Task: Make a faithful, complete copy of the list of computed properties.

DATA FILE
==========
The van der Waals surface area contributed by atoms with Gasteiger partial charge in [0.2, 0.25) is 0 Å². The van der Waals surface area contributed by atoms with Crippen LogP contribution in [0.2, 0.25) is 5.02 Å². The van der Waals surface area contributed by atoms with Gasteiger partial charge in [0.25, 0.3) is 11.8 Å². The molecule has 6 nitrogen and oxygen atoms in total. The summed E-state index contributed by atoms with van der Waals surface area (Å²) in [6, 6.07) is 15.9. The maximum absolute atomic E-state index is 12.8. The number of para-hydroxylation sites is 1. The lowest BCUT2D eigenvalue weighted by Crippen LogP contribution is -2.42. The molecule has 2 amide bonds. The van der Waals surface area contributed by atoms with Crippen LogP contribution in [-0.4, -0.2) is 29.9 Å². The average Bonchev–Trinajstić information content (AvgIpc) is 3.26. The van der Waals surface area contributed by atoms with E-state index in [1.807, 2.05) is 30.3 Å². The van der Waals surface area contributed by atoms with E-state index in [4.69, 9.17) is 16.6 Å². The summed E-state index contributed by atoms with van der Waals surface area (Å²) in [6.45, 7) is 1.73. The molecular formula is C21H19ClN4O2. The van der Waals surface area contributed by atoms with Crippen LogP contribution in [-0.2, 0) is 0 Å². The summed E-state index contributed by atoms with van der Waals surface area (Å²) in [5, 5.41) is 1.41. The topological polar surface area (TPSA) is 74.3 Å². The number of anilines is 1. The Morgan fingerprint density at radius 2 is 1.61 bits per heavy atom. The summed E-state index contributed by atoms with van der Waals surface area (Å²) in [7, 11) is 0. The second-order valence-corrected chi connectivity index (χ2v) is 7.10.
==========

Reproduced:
The van der Waals surface area contributed by atoms with Gasteiger partial charge in [0.2, 0.25) is 0 Å². The van der Waals surface area contributed by atoms with Crippen LogP contribution in [0.2, 0.25) is 5.02 Å². The van der Waals surface area contributed by atoms with Gasteiger partial charge in [0.25, 0.3) is 11.8 Å². The molecule has 6 nitrogen and oxygen atoms in total. The summed E-state index contributed by atoms with van der Waals surface area (Å²) in [6, 6.07) is 15.9. The maximum absolute atomic E-state index is 12.8. The number of para-hydroxylation sites is 1. The lowest BCUT2D eigenvalue weighted by Crippen LogP contribution is -2.42. The molecule has 2 amide bonds. The van der Waals surface area contributed by atoms with Crippen LogP contribution in [-0.4, -0.2) is 29.9 Å². The average Bonchev–Trinajstić information content (AvgIpc) is 3.26. The van der Waals surface area contributed by atoms with E-state index in [1.807, 2.05) is 30.3 Å². The van der Waals surface area contributed by atoms with E-state index in [4.69, 9.17) is 16.6 Å². The summed E-state index contributed by atoms with van der Waals surface area (Å²) in [6.45, 7) is 1.73. The molecular formula is C21H19ClN4O2. The van der Waals surface area contributed by atoms with Crippen LogP contribution in [-0.2, 0) is 0 Å². The summed E-state index contributed by atoms with van der Waals surface area (Å²) in [5, 5.41) is 1.41. The topological polar surface area (TPSA) is 74.3 Å². The number of anilines is 1. The Morgan fingerprint density at radius 2 is 1.61 bits per heavy atom. The summed E-state index contributed by atoms with van der Waals surface area (Å²) in [7, 11) is 0. The second-order valence-corrected chi connectivity index (χ2v) is 7.10.